- The Washington Times - Tuesday, May 6, 2008

Just as I arrived in Israel for the first time, driving from the Ben Gurion airport to downtown Tel Aviv on April 16, 2007, sirens wailed, traffic and pedestrians stopped and silence fell in commemoration of the Yom Ha-Shoah, Holocaust Remembrance Day. It was clear that Israeli identity is shaped by the crimes of Nazi Germany during World War II.

This week, the Jewish state celebrates its 60th anniversary. At a Heritage Foundation event last week, Dorit Beinisch, the president of the Israeli Supreme Court, emphasized that Israel has been in a state of emergency since its founding.

“In Israel,” Mrs. Beinisch said, “the Supreme Court took on the difficult and complex task of maintaining the conditions necessary to protect a society in a permanent state of emergency while preserving the rule of law and basic human rights.” Secretary of Homeland Security Michael Chertoff followed Mrs. Beinisch with his own remarks.

“The fact that you have a court that’s taking a position that’s very protective of human rights gets no praise from the people out in the world who are constantly attacking the Israelis for being the worst kind of barbarians,” he said. “So it’s truly a case where the good deeds being done here are not getting much praise.”

The relationship between Israel and the Muslim Middle East has gotten increasingly complicated — and increasingly religious — over the last 60 years. The Muslim Middle East seems united in its anger toward Israel over the suffering of the Palestinians, although not all of that suffering is a result of occupation. The anger casts a pall over this anniversary. Israel’s undeniable success in building the region’s only democracy, one of the world’s leading competitive economies and a modern society, still can’t guarantee its citizens sustained security.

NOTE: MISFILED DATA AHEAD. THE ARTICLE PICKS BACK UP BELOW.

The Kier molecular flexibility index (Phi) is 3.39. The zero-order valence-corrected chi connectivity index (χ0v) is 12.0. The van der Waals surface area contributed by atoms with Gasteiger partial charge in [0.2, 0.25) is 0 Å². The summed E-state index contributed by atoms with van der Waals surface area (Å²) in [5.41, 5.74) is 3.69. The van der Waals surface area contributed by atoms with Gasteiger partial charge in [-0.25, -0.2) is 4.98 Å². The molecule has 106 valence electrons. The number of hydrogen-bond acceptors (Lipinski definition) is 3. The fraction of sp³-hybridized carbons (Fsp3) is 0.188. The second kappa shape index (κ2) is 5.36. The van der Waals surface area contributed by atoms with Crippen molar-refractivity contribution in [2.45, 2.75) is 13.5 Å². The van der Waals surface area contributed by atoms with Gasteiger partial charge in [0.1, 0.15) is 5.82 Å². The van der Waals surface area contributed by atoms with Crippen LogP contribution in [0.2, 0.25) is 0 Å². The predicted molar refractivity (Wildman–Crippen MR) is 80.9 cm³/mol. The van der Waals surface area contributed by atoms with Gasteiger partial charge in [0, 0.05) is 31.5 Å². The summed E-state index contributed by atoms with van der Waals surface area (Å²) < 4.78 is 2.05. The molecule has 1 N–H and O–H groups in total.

The outrageous rhetoric of Iran’s leadership’s toward Israel and Muslims’ erratic support of Hamas and Hezbollah is not the way forward. There is no hope for peace in the region if those involved do not choose to cool it down. In his second inaugural speech, Abraham Lincoln offered a prayer for his conflict-afflicted nation that is equally applicable today. “Fondly do we hope, fervently do we pray, that this mighty scourge of war may speedily pass away,” Lincoln said as he warned of the possibility of continuing bloodshed.

Saeb Erekat, the chief Palestinian negotiator, is right to be frustrated with Hamas today. “We’re living our worst nightmare since 1967,” he said at the Jerusalem Fund the previous week, complaining that Hamas does not accept the obligations and agreements signed previously — including recognizing the Jewish state and laying down arms. Yet, he argued, if they reach a fair agreement with the Israelis, and that agreement been put to referendum, they can achieve 75 percent support. “If we don’t ” have an agreement by (the end of) 2008,” he said, “we stand the chance to disappear.” Neither the Palestinians nor the Israelis will disappear. But it’s past time to put an end to both sides living in fear, and the Palestinians need to decide to end Hamas’s way of doing business.

While the Palestinian house remains divided, Israel cannot be expected to seriously engage in talks that will achieve peace with the Palestinians by the end of this year.

Interestingly though, Israeli Prime Minister Ehud Olmert recently said that Israel might be ready to withdraw from the Golan Heights. “I’m very optimistic about finalizing a bilateral deal,” said Alon Liel, Israel’s former Foreign Ministry Director General, in a telephone interview from Jerusalem. Mr. Liel, head of the Israeli-Syria Peace Society, also participated in unofficial talks with Syria a year or so ago. “We need a lot of patience.”

Acknowledging Turkey’s good faith efforts in this renewed attempt to create an Israeli-Syrian dialog, he said, “They demand Syria break its military ties with Hamas, Hezbollah and Iran. Here Turkey is not enough. We need the Americans. We might need the next president [for that.]” That said, Turkey’s good faith efforts may not be useful if the country’s secular democracy is threatened by its own Islamist-rooted government and is unable to act as a regional power.

There is more to be said about many aspects of the challenges Israelis faces today. But Israel will continue to celebrate anniversaries, and we should join Mrs. Beinisch’s view “[t]hat we will have the duty to apply law in normal days, and we will be able to advance the values of law and justice in times of peace.”

Tulin Daloglu is a free-lance writer.

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